• If a death in your family caused your non-compliance, evidence of your relationship to the deceased person
  • Date of your loved one’s death
  • Reasons for your unavoidable absence and the dates involved
  • Any other relevant evidence

When you submit a request for a reasonable cause abatement based on death, serious illness, or unavoidable absence, remember that a person will review the circumstances. There is no harm in appealing for sympathy when you make your request for abatement.

Natural disaster, fire, flood, or casualty

If you were late in filing or paying your taxes because of a natural disaster like a tornado, flood, or fire, you should be granted a penalty abatement based on reasonable cause. This is especially true if you lived in a designated disaster area at the time of your noncompliance. The IRS will still review your circumstances to determine whether to grant you relief and will want you to make any payments owed as soon as possible.

Inability to obtain records

If you were unable to file your tax return on time because of your inability to obtain relevant records, you might be granted an abatement of your tax penalty. The IRS will consider whether your failure to obtain the records was reasonable under the circumstances. It will also look at whether you had control of the records.

The IRS prizes return accuracy, so waiting until you are able to obtain all of the necessary documents to file an accurate return might demonstrate your diligence. However, the efforts you made to secure the missing records will be important.


If your penalty resulted because of mistakes you made on your return, you can ask for a reasonable cause penalty abatement. However, making mistakes indicates that you might not have exercised ordinary prudence and care. The IRS will consider the following factors when it decides whether to grant you relief based on this factor:

  • When you became aware of your mistake
  • Whether you did anything to correct your mistake
  • If you delegated the duty to file your taxes to someone else, the relationship between you and the designee
  • Whether any steps you took to fix the mistake were timely
  • Any supporting documentation

It is generally quite difficult to secure an abatement of your penalty based on mistakes.

Bad advice

If you relied on erroneous advice from a tax adviser or the IRS, you can request a reasonable cause penalty abatement. However, you cannot delegate your responsibility for meeting your tax obligations to someone else. If you relied on written or oral advice provided to you by a tax practitioner or the IRS, the agency will also consider whether your noncompliance resulted from tax law changes that you reasonably could not have been aware of or whether you were unable to comply because of a lack of access to your records.

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Ignorance of the law

While ignorance of the law is one of the listed reasons the IRS has for a penalty abatement based on reasonable cause, it rarely works as a standalone claim. You might use this together with other reasons to strengthen your overall claim, however.

If you claim that you were non-compliant based on your ignorance of the law, the IRS will review your educational background and consider whether you have been penalized in the past. It will also consider whether any changes in the law or the required forms might have occurred.


While forgetfulness is listed as one of the circumstances for the IRS to consider, the agency notes that it generally will not provide the basis for granting a reasonable cause penalty abatement. Generally, you should avoid this argument.

Undue hardship

Another factor the IRS lists for a reason to potentially abate a tax penalty is undue hardship. To claim undue hardship, you will need to be able to present documentation that you are faced with severe financial hardship. Simply not being able to presently pay what you owe will not be enough. The IRS normally limits abatements for undue hardship based on the following types of situations:

  • The penalty would cause a severe detriment to your personal health because of an inability to pay your medical bills.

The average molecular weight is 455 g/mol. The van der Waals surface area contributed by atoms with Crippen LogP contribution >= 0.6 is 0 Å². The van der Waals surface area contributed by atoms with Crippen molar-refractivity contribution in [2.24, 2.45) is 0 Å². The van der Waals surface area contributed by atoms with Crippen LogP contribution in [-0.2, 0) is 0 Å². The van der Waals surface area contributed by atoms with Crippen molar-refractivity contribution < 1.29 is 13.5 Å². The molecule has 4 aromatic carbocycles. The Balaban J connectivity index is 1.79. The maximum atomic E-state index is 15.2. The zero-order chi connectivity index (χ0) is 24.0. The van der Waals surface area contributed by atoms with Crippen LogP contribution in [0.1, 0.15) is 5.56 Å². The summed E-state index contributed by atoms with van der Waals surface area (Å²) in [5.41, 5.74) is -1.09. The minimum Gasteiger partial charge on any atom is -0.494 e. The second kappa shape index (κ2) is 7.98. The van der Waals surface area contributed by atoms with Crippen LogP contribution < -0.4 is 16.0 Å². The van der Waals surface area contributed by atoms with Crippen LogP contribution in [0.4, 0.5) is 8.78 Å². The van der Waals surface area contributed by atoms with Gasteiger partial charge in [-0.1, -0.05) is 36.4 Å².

• The penalty would cause you to lose your home.
  • The penalty would cause you to be unable to provide for your minor children.

While undue hardship might apply to failure to pay penalties, the IRS will generally not waive penalties because of undue hardship for failure to file penalties.

Form 843 abatements

If you want to ask for an abatement of penalties or interest that the IRS applied in error, you can do so by filing Form 843. This form must be filed no later than two years after the date you paid the taxes or three years after you filed the return. You must file a separate Form 843 for each erroneously assessed fee for each year. This form can also be used to request a refund of taxes the IRS assessed in error.

You can use Form 843 to abate the following types of things:

  • Erroneously assessed gift or estate taxes
  • Penalties and interest caused by IRS delays or mistakes
  • Penalties resulting from erroneous, written advice given by the IRS
  • Medicare and Social Security taxes that were erroneously withheld

You cannot use Form 843 to amend a filed income tax return to try to claim a refund of lien, offer-in-compromise, or installment agreement fees. You also cannot use it to try to amend a prior return to claim an abatement of FICA taxes, Railroad Retirement taxes, or income tax withholding.

The primary reason for most taxpayers to file a Form 843 occurs when the IRS wrongly assesses taxes that they do not owe together with penalties and interest. If this happened to you, you can file Form 843 to ask the IRS to correct the mistakes and abate the associated tax, penalties, and interest.

You can also file Form 843 if your employer withheld too much Social Security and Medicare taxes and refuses to correct the mistake.

To file Form 843, you will need to input your basic information, including your name, address, relevant tax period, Social Security number, and the type of return you filed. You will also need to write down the Internal Revenue Code section number for any penalty you are requesting an abatement for on the fourth line.

The form asks you to select from one of the following reasons for your request:

  • The IRS’s errors or delays resulted in its assessment of penalties or interest.
  • You received erroneously written guidance from the IRS.
  • You have a reasonable cause other than mistaken advice from the IRS.

You can attach more pages if you need more room to write an explanation about your request. Make sure that you include documentation to support the reasons you provide.

Tax penalties can drastically increase the amount that you owe to the IRS. Depending on your situation, however, it is possible for you to receive a tax penalty abatement to obtain relief. As long as one of the previously mentioned reasons apply to your case, and you have supporting documents to prove your claims, you may be eligible to receive penalty relief. To increase your chances of securing a first time abatement or an IRS reasonable cause penalty abatement, you should talk to an experienced tax law attorney.